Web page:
AASV2017Settlement dynamics in the lower Pontine Plain: Results of recent archaeological fieldwork of the Minor Centres Project
Thursday, 16 March 2017 from 6:30 pm to 7:30 pm (AEDT)
Settlement dynamics in the lower Pontine Plain: the results of recent archaeological fieldwork of the Minor Centres project.
Presented by Gijs Tol (The University of Melbourne)
This paper discusses the results of recent landscape archaeological fieldwork in the Pontine Plain (Lazio, Central Italy), carried out within the framework of the Minor Centres project. This former wetland, situated ca. 50 kilometres south of Rome, has generally been considered unsuitable for large-scale habitation before Mussolini’s ambitious land reclamations of the 1930’s. However, the adoption of an integrated approach, comprising field walking, geophysical prospections and coring on and around the road stations of Forum Appii and Ad Medias are starting to reveal the much deeper history of the area. The obtained results indicate a waxing and waning of human occupation strongly interlinked with changing environmental conditions. The area appears to have been of particular importance during Rome’s early expansionist phase, when it became colonized as part of a well-planned operation comprising major infrastructural- and reclamation works.
Gijs Tol is Lecturer in Classical Archaeology at the University of Melbourne. He specializes in the archaeology and material culture of Roman Central Italy and has published studies on Landscape Archaeology, the Roman economy, Roman colonization, and craft production. Currently he is the co-director of two international research projects: the Minor Centres-project that aims to investigate the role of secondary centres in the Roman economy by performing fieldwork on a number of road stations along the Via Appia, and the Marzuolo Archaeological Project that studies the Roman-period craft site of Marzuolo in southern Tuscany (Italy).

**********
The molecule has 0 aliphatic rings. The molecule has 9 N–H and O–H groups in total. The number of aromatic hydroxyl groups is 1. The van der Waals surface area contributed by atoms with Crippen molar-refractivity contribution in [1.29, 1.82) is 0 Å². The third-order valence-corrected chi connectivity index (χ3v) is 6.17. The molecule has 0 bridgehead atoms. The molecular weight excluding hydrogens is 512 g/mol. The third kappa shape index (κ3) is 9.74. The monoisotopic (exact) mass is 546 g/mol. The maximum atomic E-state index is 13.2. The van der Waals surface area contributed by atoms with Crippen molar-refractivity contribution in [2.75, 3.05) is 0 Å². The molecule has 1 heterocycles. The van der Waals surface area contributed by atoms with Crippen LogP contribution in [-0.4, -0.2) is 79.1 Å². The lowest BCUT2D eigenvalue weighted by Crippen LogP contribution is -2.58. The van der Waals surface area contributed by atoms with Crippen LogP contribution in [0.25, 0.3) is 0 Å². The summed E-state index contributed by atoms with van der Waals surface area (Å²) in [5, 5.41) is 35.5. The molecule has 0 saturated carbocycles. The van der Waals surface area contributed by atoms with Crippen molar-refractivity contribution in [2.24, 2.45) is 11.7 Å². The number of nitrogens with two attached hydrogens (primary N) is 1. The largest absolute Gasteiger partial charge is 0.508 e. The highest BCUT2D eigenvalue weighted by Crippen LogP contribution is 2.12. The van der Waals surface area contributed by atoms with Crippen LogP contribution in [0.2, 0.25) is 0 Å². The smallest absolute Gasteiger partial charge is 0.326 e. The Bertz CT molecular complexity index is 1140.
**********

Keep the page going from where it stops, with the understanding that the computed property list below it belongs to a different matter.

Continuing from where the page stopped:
When & Where
Archaeological & Anthropological Society of Victoria (AASV)
The Archaeological and Anthropological Society of Victoria was formed in 1976 through the amalgamation of two societies, the Anthropological Society of Victoria and the Archaeological Society of Victoria. Although one was formed 30 years before the other both owed their origin to inspiring lectures given by singularly gifted academic lecturers to what were largely non-academic audiences. Both lecturers were on the staff of the University of Melbourne but stimulated the enthusiasm of people outside the university community.
The AASV welcomes members from all walks of life: professional archaeologists and anthropologists, students, and interested laypeople. We hold monthly meetings with free lectures covering a wide range of topics from the broad disciplines of archaeology and anthropology, and we offer a range of activities including fieldtrips and the opportunity to participate on archaeological digs. While the Pacific region has a special place in the work of the Society, lectures cover a wide range of topics and regions across the world. Links with the University of Melbourne, LaTrobe University and Monash are strong with both staff and students regularly speaking to the society about their work.